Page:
I've just made a kilner jar of Piccalilli. It's going to be good, but I think there's room for improvement. A quick recap (using my standard recipe): I chopped up garden vegetables, sprinkled them with sea salt and let them stand for 24 hours. I drained off the water and rinsed them in cold water. Next, I combined a bottle of cider vinegar (500ml) with 250g of white sugar, a dollop of Colman's English Mustard, various spices (including turmeric) and heated it though. I added the rinsed vegetables and cooked the whole thing gently for about ten minutes. Finally, a cornflour paste was added to thicken it up.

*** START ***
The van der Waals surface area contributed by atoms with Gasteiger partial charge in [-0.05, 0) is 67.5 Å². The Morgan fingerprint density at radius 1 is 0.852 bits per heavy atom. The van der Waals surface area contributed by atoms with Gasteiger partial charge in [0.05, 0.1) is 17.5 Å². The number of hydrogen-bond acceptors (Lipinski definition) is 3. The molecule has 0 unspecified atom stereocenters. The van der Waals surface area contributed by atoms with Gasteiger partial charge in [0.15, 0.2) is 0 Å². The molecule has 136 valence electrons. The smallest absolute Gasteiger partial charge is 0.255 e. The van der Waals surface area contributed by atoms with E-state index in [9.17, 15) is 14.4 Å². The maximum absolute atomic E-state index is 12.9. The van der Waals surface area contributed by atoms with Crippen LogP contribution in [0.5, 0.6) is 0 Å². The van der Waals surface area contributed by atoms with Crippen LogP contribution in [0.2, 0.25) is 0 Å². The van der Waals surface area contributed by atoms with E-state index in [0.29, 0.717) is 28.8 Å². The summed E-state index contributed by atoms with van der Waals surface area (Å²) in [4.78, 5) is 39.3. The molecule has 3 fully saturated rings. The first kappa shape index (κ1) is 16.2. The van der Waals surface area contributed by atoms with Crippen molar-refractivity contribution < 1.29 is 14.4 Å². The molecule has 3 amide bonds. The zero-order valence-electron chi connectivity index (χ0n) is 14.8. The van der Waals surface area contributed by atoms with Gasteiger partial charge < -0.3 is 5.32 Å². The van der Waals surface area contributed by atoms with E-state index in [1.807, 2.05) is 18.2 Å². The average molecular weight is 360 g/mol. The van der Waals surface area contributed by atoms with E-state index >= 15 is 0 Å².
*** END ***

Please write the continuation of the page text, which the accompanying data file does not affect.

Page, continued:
It's going to need tweaking. So if you're a Piccalilli junkie, and interested in getting it just so, here are my kitchen notes fresh from this Friday morning's experimentation. The beauty of Piccalilli is that, apart from the mustard and the cauliflower, there are countless variations, and it's impossible to say that one recipe is more correct than another.
Piccalilli: What is it?
A typically British chutney, often made at the end of summer and in early autumn. Essentially, left-over vegetables bound in a mustard yellow sauce. The dish probably originated in 18th century British India.
Traditionally, yellow. A radio-active yellow. And I think, in the interests of nostalgia, it needs to be like this. Otherwise there's a danger it's just going to look like yet another chutney. The stuff I made this morning's having an identity crisis- it's turned brown. I think that's because I used cider vinegar (rather than the lighter coloured white wine vinegar) and my turmeric wasn't fresh enough.